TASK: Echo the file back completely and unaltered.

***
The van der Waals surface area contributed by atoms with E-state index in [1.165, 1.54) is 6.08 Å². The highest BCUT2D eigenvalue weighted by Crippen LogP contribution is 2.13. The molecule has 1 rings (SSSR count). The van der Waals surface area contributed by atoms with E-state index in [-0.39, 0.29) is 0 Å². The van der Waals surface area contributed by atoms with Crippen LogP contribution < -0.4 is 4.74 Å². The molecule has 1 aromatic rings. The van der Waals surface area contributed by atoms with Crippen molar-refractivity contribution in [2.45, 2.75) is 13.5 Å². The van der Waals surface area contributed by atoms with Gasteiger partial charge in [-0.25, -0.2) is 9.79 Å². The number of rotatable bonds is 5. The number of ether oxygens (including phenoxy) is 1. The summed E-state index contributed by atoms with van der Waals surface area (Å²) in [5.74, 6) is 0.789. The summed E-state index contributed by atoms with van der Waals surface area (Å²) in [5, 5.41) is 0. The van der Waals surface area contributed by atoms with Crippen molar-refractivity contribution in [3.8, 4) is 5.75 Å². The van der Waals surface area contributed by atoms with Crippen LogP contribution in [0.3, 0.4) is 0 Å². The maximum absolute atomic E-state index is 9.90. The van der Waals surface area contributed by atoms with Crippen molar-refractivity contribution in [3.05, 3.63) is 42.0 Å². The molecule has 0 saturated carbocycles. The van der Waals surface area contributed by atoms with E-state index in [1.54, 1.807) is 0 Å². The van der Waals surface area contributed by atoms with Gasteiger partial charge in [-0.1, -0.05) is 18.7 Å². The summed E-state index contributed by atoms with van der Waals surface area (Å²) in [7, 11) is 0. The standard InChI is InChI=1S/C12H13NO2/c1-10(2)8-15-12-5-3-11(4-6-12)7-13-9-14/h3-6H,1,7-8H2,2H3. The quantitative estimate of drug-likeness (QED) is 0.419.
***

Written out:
The van der Waals surface area contributed by atoms with E-state index in [1.165, 1.54) is 6.08 Å². The highest BCUT2D eigenvalue weighted by Crippen LogP contribution is 2.13. The molecule has 1 rings (SSSR count). The van der Waals surface area contributed by atoms with E-state index in [-0.39, 0.29) is 0 Å². The van der Waals surface area contributed by atoms with Crippen LogP contribution < -0.4 is 4.74 Å². The molecule has 1 aromatic rings. The van der Waals surface area contributed by atoms with Crippen molar-refractivity contribution in [2.45, 2.75) is 13.5 Å². The van der Waals surface area contributed by atoms with Gasteiger partial charge in [-0.25, -0.2) is 9.79 Å². The number of rotatable bonds is 5. The number of ether oxygens (including phenoxy) is 1. The summed E-state index contributed by atoms with van der Waals surface area (Å²) in [5.74, 6) is 0.789. The summed E-state index contributed by atoms with van der Waals surface area (Å²) in [5, 5.41) is 0. The van der Waals surface area contributed by atoms with Crippen molar-refractivity contribution in [3.8, 4) is 5.75 Å². The van der Waals surface area contributed by atoms with Crippen LogP contribution in [0.3, 0.4) is 0 Å². The maximum absolute atomic E-state index is 9.90. The van der Waals surface area contributed by atoms with Crippen molar-refractivity contribution in [3.05, 3.63) is 42.0 Å². The molecule has 0 saturated carbocycles. The van der Waals surface area contributed by atoms with E-state index in [1.54, 1.807) is 0 Å². The van der Waals surface area contributed by atoms with Gasteiger partial charge in [-0.1, -0.05) is 18.7 Å². The summed E-state index contributed by atoms with van der Waals surface area (Å²) in [7, 11) is 0. The standard InChI is InChI=1S/C12H13NO2/c1-10(2)8-15-12-5-3-11(4-6-12)7-13-9-14/h3-6H,1,7-8H2,2H3. The quantitative estimate of drug-likeness (QED) is 0.419.